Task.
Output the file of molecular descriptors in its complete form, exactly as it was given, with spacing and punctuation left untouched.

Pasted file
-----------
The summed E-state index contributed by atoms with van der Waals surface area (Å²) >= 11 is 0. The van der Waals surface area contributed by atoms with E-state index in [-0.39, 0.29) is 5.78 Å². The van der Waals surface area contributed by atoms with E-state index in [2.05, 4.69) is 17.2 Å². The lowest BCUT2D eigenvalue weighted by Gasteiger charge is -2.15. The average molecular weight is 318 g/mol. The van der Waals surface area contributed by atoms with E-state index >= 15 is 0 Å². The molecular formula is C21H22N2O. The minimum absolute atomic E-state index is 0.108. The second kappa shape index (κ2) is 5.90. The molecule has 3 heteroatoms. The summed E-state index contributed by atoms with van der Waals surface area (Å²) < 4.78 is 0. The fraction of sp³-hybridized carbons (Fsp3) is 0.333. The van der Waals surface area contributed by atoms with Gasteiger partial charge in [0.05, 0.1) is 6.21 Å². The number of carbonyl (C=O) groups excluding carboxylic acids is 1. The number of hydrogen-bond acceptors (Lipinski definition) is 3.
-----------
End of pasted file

The summed E-state index contributed by atoms with van der Waals surface area (Å²) >= 11 is 0. The van der Waals surface area contributed by atoms with E-state index in [-0.39, 0.29) is 5.78 Å². The van der Waals surface area contributed by atoms with E-state index in [2.05, 4.69) is 17.2 Å². The lowest BCUT2D eigenvalue weighted by Gasteiger charge is -2.15. The average molecular weight is 318 g/mol. The van der Waals surface area contributed by atoms with E-state index >= 15 is 0 Å². The molecular formula is C21H22N2O. The minimum absolute atomic E-state index is 0.108. The second kappa shape index (κ2) is 5.90. The molecule has 3 heteroatoms. The summed E-state index contributed by atoms with van der Waals surface area (Å²) < 4.78 is 0. The fraction of sp³-hybridized carbons (Fsp3) is 0.333. The van der Waals surface area contributed by atoms with Gasteiger partial charge in [0.05, 0.1) is 6.21 Å². The number of carbonyl (C=O) groups excluding carboxylic acids is 1. The number of hydrogen-bond acceptors (Lipinski definition) is 3.